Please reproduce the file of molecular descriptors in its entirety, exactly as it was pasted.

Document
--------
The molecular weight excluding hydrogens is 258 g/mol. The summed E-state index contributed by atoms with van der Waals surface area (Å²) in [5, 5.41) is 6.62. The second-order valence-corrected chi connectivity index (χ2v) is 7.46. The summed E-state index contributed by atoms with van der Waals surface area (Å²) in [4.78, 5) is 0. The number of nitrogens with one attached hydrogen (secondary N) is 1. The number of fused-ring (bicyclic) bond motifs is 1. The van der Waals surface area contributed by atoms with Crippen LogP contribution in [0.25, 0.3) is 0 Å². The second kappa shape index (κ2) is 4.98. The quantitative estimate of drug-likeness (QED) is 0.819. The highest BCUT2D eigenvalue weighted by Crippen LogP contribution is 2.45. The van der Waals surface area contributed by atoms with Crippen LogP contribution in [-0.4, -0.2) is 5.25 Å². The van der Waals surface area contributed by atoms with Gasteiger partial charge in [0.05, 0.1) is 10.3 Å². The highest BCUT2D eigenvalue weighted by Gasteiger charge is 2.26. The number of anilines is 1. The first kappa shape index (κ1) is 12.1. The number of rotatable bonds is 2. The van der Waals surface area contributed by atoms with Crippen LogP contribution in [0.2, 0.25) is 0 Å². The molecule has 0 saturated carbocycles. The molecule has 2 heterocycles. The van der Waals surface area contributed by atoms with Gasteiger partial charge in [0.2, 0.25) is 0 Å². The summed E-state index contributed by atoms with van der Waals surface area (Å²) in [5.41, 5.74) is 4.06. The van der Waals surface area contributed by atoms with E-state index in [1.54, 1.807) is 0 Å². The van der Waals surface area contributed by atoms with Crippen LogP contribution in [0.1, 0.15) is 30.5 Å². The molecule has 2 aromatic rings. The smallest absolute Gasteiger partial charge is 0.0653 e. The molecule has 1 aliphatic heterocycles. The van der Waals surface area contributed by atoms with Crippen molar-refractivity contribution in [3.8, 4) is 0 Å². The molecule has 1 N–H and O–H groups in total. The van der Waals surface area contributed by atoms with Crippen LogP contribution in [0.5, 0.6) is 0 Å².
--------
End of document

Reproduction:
The molecular weight excluding hydrogens is 258 g/mol. The summed E-state index contributed by atoms with van der Waals surface area (Å²) in [5, 5.41) is 6.62. The second-order valence-corrected chi connectivity index (χ2v) is 7.46. The summed E-state index contributed by atoms with van der Waals surface area (Å²) in [4.78, 5) is 0. The number of nitrogens with one attached hydrogen (secondary N) is 1. The number of fused-ring (bicyclic) bond motifs is 1. The van der Waals surface area contributed by atoms with Crippen LogP contribution in [0.25, 0.3) is 0 Å². The second kappa shape index (κ2) is 4.98. The quantitative estimate of drug-likeness (QED) is 0.819. The highest BCUT2D eigenvalue weighted by Crippen LogP contribution is 2.45. The van der Waals surface area contributed by atoms with Crippen LogP contribution in [-0.4, -0.2) is 5.25 Å². The van der Waals surface area contributed by atoms with Gasteiger partial charge in [0.05, 0.1) is 10.3 Å². The highest BCUT2D eigenvalue weighted by Gasteiger charge is 2.26. The number of anilines is 1. The first kappa shape index (κ1) is 12.1. The number of rotatable bonds is 2. The van der Waals surface area contributed by atoms with Crippen LogP contribution in [0.2, 0.25) is 0 Å². The molecule has 0 saturated carbocycles. The molecule has 2 heterocycles. The van der Waals surface area contributed by atoms with Gasteiger partial charge in [0.2, 0.25) is 0 Å². The summed E-state index contributed by atoms with van der Waals surface area (Å²) in [5.41, 5.74) is 4.06. The van der Waals surface area contributed by atoms with E-state index in [1.54, 1.807) is 0 Å². The van der Waals surface area contributed by atoms with Crippen LogP contribution in [0.1, 0.15) is 30.5 Å². The molecule has 2 aromatic rings. The smallest absolute Gasteiger partial charge is 0.0653 e. The molecule has 1 aliphatic heterocycles. The van der Waals surface area contributed by atoms with Crippen molar-refractivity contribution in [3.8, 4) is 0 Å². The molecule has 1 N–H and O–H groups in total. The van der Waals surface area contributed by atoms with Crippen LogP contribution in [0.5, 0.6) is 0 Å².